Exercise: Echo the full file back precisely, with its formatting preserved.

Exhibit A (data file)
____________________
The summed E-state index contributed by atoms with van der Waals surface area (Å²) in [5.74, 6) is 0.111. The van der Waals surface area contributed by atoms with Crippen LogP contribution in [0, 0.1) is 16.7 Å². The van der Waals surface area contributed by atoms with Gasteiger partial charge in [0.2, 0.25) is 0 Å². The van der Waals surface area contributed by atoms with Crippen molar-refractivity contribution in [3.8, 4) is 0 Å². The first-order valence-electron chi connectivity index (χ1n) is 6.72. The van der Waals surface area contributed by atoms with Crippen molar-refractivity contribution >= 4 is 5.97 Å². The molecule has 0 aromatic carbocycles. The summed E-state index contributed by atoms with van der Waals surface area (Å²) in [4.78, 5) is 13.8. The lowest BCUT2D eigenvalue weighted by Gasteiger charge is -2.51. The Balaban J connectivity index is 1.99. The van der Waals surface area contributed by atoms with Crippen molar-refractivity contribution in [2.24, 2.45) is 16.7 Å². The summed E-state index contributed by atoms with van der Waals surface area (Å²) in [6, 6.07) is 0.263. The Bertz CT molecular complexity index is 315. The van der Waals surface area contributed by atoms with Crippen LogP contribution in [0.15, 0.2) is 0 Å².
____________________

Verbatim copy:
The summed E-state index contributed by atoms with van der Waals surface area (Å²) in [5.74, 6) is 0.111. The van der Waals surface area contributed by atoms with Crippen LogP contribution in [0, 0.1) is 16.7 Å². The van der Waals surface area contributed by atoms with Gasteiger partial charge in [0.2, 0.25) is 0 Å². The van der Waals surface area contributed by atoms with Crippen molar-refractivity contribution in [3.8, 4) is 0 Å². The first-order valence-electron chi connectivity index (χ1n) is 6.72. The van der Waals surface area contributed by atoms with Crippen molar-refractivity contribution >= 4 is 5.97 Å². The molecule has 0 aromatic carbocycles. The summed E-state index contributed by atoms with van der Waals surface area (Å²) in [4.78, 5) is 13.8. The lowest BCUT2D eigenvalue weighted by Gasteiger charge is -2.51. The Balaban J connectivity index is 1.99. The van der Waals surface area contributed by atoms with Crippen molar-refractivity contribution in [2.24, 2.45) is 16.7 Å². The summed E-state index contributed by atoms with van der Waals surface area (Å²) in [6, 6.07) is 0.263. The Bertz CT molecular complexity index is 315. The van der Waals surface area contributed by atoms with Crippen LogP contribution in [0.15, 0.2) is 0 Å².